- Theft. Binton Road. Secure building entered and a KVA generator stolen. Overnight 7th & 8th February. 0089 08/02/2019
Pedlars and Door to Door Sellers –
Anyone that sells items door to door needs a Pedlars Certificate. The certificate lets them sell throughout the UK. They must trade on foot and carry their goods with them – for example a bag or small trolley. Pedlars do not need a certificate if they visit customers but do not sell to them – for example they take orders for a later delivery. To be Eligible for a pedlar’s certificate a person has to be 17 or over and have lived in the local authority that issues the Certificate for at least 28 days. To apply for a Certificate the person needs to go to a local police station with the following items – 2 photos – a form of identity, e.g. a passport or driving licence – proof of address – and details of a referee. The certificate costs £12.25 and lasts 1 year.
The Pedlar must produce their certificate if someone asks to see it. If a pedlar works without a certificate or uses a friends then they could be fined up to £200. Giving false information to get a certificate or carrying a forged certificate can result in a prison sentence of up to 6 months.
When to call the Police – The police should be called if a person is going door to door selling items without a valid or real Pedlars Certificate. Pedlars that are abusive, over persuasive or refuse to leave should also be reported. Sometimes criminals purporting to be a Pedlar will use that excuse to target vulnerable people and to scope out premises – if you believe this is happening and a vulnerable person needs protecting, call the police on 101 or 999 as required.
Bogus traders – Beware of bogus traders –
Bogus traders operating door-to-door will often take advantage of poor weather conditions to offer their services, including flooding and high winds, which may have caused damage to your property. Otherwise they may try and point out ‘problems’ that don’t actually exist. Such traders can be extremely persuasive and elderly and vulnerable people are often targeted. Low prices are quoted, but as the work starts the price tends to increase. In most cases the work is done to a very poor standard, leaving the owner facing a second bill to have the work redone properly. They use a variety of sales pitches to get you to agree to having work done. These include suggesting that the property, if not repaired, will be dangerous and may cause additional problems to the structure of your home or putting a time restriction on the offer to hurry you into making a decision. The work will normally be done immediately, before the householder changes their mind, and very often any information provided by the workmen (names, addresses, telephone numbers) are false, making them very hard to trace. How to protect yourself from bogus traders:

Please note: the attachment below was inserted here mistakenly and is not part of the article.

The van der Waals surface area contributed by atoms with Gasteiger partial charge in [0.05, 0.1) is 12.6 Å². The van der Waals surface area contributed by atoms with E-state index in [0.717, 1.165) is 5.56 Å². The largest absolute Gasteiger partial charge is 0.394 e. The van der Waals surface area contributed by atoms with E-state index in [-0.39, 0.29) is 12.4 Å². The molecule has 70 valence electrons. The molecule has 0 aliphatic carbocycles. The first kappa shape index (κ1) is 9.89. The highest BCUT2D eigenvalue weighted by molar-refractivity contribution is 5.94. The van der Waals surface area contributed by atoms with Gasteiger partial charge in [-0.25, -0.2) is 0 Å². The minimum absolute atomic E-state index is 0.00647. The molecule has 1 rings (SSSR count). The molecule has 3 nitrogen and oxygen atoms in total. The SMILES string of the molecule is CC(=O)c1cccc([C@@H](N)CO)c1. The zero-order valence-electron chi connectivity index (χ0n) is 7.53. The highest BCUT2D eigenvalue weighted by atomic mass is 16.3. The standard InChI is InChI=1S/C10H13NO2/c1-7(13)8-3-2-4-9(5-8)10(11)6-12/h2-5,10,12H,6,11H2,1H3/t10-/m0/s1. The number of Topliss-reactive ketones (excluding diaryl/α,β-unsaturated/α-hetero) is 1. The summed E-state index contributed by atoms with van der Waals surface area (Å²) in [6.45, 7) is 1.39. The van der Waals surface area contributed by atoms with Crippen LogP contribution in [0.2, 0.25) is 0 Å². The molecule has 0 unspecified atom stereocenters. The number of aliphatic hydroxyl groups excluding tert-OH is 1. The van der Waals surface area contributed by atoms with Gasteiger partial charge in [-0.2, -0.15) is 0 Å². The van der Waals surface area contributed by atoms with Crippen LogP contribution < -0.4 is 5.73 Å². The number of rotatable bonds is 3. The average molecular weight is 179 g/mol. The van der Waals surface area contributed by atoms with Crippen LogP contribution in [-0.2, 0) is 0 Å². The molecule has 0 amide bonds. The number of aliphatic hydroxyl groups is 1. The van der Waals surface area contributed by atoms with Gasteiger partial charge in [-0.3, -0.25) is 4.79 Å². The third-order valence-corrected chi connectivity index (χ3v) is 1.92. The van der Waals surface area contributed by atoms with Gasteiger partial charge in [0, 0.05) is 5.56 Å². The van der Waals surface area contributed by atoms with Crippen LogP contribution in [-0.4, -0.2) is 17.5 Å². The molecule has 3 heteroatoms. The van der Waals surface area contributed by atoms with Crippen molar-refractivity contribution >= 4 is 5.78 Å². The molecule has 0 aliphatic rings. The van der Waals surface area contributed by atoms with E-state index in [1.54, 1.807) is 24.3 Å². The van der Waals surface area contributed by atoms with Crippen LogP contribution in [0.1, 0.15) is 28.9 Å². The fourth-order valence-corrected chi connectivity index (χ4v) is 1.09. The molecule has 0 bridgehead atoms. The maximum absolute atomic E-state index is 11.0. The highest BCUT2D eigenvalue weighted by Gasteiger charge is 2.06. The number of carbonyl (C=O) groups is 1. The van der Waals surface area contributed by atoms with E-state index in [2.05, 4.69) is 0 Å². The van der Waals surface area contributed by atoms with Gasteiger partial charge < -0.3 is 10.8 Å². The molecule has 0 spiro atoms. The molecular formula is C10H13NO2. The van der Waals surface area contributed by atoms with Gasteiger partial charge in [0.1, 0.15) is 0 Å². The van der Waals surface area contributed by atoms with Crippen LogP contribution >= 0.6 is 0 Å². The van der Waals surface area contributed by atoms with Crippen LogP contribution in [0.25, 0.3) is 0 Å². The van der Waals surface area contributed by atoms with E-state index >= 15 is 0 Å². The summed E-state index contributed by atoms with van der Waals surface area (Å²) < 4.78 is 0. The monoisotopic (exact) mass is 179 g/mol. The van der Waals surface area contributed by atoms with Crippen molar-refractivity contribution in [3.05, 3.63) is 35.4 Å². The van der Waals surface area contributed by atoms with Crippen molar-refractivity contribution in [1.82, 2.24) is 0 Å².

- •don’t be forced into making a quick decision on the doorstep
- •get at least three quotes from local reputable companies who have reputations to maintain, and if possible seek recommendations
- •only deal with firms with genuine verifiable telephone numbers and addresses – beware of companies that only use mobile phone numbers and accommodation addresses
- •anyone who signs a contract on the door step following a visit that was not arranged (unsolicited) does have 7 days in which to cancel it by law.
- •all cancellation rights must be provided in writing to the customer at the time the contract is agreed, usually on the doorstep – it is an offence not to do so
- •if you don’t want to speak to the trader don’t open your door to them – it can be hard to distinguish the good traders from the cowboys so it might be easier to keep the door closed
- •do not allow uninvited callers into your home
- •refuse to be taken to the bank to withdraw money – if you ever feel intimidated by them, close the door and call the police